By Andrew Downie
SAO PAULO (Reuters) - For a few glorious days, tiny Brazilian soccer team Chapecoense was the side of the moment, the latest in a string of sporting surprises in 2016.
Like Leicester City winning the Premier League for the first time or the Chicago Cubs finally taking baseball's World Series after a 108-year wait, Chapecoense bucked the odds and delighted the romantics.
The team's passage to the final of the Copa Sudamericana, South America's equivalent of the Europa League, was a fairy tale to rival any of them.
"This wasn't just a group where everyone respected each other, it was a family," Plinio David de Nes Filho, a club director, told Globo TV on Tuesday morning, just hours after the accident wiped out almost the entire squad.
"Before they got on the plane they said they were going to make this dream come true. And this morning the dream ended."
The end came suddenly when a charter flight taking Chapecoense to Wednesday's Cup Final crashed into a forested mountainside near Medellin. But the rise of a team known as the Western Big Green had taken decades.
Founded in 1973 in the small agricultural city of Chapeco in western Santa Catarina state in southern Brazil, Chapecoense won its first state title four years later.
The team established itself in a competitive league without making waves outside the rugged region they called home and it was not until the new millennium that their fortunes changed.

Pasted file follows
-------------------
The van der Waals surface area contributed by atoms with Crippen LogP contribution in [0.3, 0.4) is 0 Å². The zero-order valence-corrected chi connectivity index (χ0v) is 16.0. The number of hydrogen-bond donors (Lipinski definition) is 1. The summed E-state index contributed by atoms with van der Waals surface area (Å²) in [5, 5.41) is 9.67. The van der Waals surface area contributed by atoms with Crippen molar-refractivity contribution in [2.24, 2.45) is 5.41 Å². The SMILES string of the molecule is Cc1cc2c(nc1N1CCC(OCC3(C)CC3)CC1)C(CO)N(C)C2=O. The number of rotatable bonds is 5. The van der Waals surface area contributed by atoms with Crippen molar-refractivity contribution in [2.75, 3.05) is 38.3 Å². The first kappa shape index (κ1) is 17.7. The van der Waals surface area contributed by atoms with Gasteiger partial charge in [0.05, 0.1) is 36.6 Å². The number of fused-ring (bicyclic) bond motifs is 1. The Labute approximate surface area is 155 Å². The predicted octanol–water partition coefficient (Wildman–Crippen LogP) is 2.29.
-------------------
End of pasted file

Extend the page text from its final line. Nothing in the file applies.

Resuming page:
Money troubles almost forced them to the wall but a group of local businessmen rescued them from financial collapse and set them on the road to the top.
Chapecoense won promotion from Serie D in 2009 and then rose steadily up the divisions, finally making it into the top tier in 2013.
Although it rank only 21st in Brazil in terms of revenue, Chapecoense has held its own against giants like Flamengo and Corinthians thanks to a prudent administration that eschewed expensive signings in favor of blending young talent and experienced journeymen.
The team was more than the sum of its parts and victories over Argentine giants Independiente and Pope Francis' favorite team, San Lorenzo, were among its greatest ever.
Chapecoense was a rank outsider going into this week's finale against Atletico Nacional, South America's team of the moment.
But one look at the video taken in Chapecoense's dressing room after the semi-final win would convince even the most pessimistic of fans that the team had a chance. Players and staff danced around chanting the club's name with a joy born of teamwork and unity.
"They played for the love of the shirt and not for the money," fan Jean Panegalli, 17, told Reuters in Chapeco. "They played with the commitment that only those who have lived here know.
"They were ferocious."
(Additional reporting by Pedro Fonseca in Rio de Janeiro and Paulo Whitaker in Chapeco; Editing by Daniel Flynn and Bill Trott)